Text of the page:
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Large bricks on a conveyor belt in a modern European factory setting
A brickworks, also known as a brick factory, is a factory for the manufacturing of bricks, from clay or shale. Usually a brickworks is located on a clay bedrock (the most common material from which bricks are made), often with a quarry for clay on site.
Most brickworks have some or all of the following:
Bricks were originally made by hand, and that practice continues in developing countries and with a few specialty suppliers.
Large industrial brickworks supply clay from a quarry, moving it by conveyor belt or truck/lorry to the main factory, although it may be stockpiled outside before entering the machinery. When the clay enters the preparation plant (Clay Prep) it is crushed, and mixed with water and other additives which may include breeze, a very fine anthracite that aids firing.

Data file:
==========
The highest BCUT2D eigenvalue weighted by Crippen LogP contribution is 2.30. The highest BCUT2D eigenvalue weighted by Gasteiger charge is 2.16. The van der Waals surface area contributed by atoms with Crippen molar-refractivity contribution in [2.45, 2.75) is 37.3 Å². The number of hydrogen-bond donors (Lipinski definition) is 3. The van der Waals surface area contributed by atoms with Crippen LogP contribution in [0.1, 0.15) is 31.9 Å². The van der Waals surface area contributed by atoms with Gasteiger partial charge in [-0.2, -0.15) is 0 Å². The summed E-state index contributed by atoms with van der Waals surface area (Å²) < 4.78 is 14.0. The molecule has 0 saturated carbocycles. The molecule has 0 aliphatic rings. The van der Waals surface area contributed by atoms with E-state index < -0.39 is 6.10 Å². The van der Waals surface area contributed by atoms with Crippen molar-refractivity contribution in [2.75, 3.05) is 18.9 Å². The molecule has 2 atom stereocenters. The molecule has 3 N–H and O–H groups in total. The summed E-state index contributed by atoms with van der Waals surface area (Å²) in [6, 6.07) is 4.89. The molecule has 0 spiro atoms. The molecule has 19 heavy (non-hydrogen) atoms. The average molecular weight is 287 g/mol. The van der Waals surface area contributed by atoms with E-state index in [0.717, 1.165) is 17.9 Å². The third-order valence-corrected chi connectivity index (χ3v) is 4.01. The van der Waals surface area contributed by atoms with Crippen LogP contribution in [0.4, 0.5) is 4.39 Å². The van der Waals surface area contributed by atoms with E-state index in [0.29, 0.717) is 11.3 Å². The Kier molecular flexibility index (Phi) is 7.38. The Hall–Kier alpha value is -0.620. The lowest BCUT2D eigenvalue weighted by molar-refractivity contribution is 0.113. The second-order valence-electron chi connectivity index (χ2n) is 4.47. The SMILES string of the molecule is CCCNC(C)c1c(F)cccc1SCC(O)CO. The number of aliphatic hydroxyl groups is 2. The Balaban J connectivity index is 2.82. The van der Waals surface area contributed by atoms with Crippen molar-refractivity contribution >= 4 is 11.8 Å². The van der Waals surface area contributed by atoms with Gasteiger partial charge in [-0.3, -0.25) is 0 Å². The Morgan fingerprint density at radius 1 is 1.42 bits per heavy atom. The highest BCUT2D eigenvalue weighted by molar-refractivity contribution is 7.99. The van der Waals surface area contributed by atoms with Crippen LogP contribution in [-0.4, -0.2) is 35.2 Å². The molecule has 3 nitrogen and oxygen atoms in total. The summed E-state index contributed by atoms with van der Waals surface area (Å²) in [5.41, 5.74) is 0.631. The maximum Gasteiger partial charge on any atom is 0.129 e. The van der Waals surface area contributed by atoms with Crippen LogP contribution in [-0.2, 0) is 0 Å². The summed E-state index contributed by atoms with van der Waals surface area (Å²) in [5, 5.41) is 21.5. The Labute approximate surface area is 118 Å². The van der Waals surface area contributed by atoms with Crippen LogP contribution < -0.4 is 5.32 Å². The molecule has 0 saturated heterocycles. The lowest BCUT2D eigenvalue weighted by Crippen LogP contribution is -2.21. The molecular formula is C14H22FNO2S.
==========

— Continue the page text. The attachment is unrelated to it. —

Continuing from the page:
This process, also known as pugmilling, improves the consistency, firing qualities, texture, and colour of the brick. From here, the processed clay can either be extruded into a continuous strip and cut with wires, or be put into moulds or presses (also referred to as forming) to form the clay into its final shape.
After the forming or cutting, the bricks must be dried - in the open air, in drying sheds, or in special drying kilns. The dried bricks must then be fired or "burnt" in a kiln, to give them their final hardness and appearance.
Men working in the yard of a brickworks in Germany, the tall chimney of the kiln visible, 1890
^The First Hundred Years: the Early History of Bradley & Craven, Limited, Wakefield, England by Bradley & Craven Ltd (1963)
^Celebrating 70 Years - "70 years on from our modest beginnings we have grown into one of the largest brickworks, employing the skills and talent of hundreds of West Australians in making the best bricks in the world."